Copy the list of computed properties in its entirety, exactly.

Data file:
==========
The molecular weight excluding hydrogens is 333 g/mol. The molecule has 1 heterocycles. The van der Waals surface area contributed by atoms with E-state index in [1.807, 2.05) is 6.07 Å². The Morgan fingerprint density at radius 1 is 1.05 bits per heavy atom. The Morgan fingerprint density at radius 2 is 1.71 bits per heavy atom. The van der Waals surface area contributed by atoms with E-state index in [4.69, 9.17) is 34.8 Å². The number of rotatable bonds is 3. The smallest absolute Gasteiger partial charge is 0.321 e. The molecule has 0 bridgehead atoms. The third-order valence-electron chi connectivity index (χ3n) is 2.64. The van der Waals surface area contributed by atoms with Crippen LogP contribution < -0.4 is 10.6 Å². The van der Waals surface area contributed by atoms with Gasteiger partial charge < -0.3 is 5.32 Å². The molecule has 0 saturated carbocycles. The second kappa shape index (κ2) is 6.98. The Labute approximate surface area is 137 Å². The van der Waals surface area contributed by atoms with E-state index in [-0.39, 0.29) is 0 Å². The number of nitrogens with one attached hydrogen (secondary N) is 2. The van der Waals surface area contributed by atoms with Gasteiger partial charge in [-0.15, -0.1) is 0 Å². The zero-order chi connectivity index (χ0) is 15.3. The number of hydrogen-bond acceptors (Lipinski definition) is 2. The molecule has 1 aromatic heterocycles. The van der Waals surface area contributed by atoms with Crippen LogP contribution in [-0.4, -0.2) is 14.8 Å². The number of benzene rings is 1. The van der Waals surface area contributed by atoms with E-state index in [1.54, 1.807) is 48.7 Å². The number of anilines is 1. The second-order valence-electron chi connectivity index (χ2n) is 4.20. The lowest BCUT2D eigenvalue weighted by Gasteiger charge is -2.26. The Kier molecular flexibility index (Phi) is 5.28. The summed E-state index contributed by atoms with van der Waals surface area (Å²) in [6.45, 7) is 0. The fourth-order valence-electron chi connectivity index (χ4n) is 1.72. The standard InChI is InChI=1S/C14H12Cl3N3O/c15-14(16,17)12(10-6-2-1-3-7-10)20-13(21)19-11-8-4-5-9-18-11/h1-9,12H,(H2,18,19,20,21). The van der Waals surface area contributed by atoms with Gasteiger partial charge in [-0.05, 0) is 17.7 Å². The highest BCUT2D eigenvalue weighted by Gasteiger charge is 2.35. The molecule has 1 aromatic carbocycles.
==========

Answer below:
The molecular weight excluding hydrogens is 333 g/mol. The molecule has 1 heterocycles. The van der Waals surface area contributed by atoms with E-state index in [1.807, 2.05) is 6.07 Å². The Morgan fingerprint density at radius 1 is 1.05 bits per heavy atom. The Morgan fingerprint density at radius 2 is 1.71 bits per heavy atom. The van der Waals surface area contributed by atoms with E-state index in [4.69, 9.17) is 34.8 Å². The number of rotatable bonds is 3. The smallest absolute Gasteiger partial charge is 0.321 e. The molecule has 0 bridgehead atoms. The third-order valence-electron chi connectivity index (χ3n) is 2.64. The van der Waals surface area contributed by atoms with Crippen LogP contribution < -0.4 is 10.6 Å². The van der Waals surface area contributed by atoms with Gasteiger partial charge < -0.3 is 5.32 Å². The molecule has 0 saturated carbocycles. The second kappa shape index (κ2) is 6.98. The Labute approximate surface area is 137 Å². The van der Waals surface area contributed by atoms with E-state index in [-0.39, 0.29) is 0 Å². The number of nitrogens with one attached hydrogen (secondary N) is 2. The van der Waals surface area contributed by atoms with Gasteiger partial charge in [-0.15, -0.1) is 0 Å². The zero-order chi connectivity index (χ0) is 15.3. The number of hydrogen-bond acceptors (Lipinski definition) is 2. The molecule has 1 aromatic heterocycles. The van der Waals surface area contributed by atoms with Crippen LogP contribution in [-0.4, -0.2) is 14.8 Å². The number of benzene rings is 1. The van der Waals surface area contributed by atoms with E-state index in [1.54, 1.807) is 48.7 Å². The number of anilines is 1. The second-order valence-electron chi connectivity index (χ2n) is 4.20. The lowest BCUT2D eigenvalue weighted by Gasteiger charge is -2.26. The Kier molecular flexibility index (Phi) is 5.28. The summed E-state index contributed by atoms with van der Waals surface area (Å²) in [6.45, 7) is 0. The fourth-order valence-electron chi connectivity index (χ4n) is 1.72. The standard InChI is InChI=1S/C14H12Cl3N3O/c15-14(16,17)12(10-6-2-1-3-7-10)20-13(21)19-11-8-4-5-9-18-11/h1-9,12H,(H2,18,19,20,21). The van der Waals surface area contributed by atoms with Gasteiger partial charge in [-0.05, 0) is 17.7 Å². The highest BCUT2D eigenvalue weighted by Gasteiger charge is 2.35. The molecule has 1 aromatic carbocycles.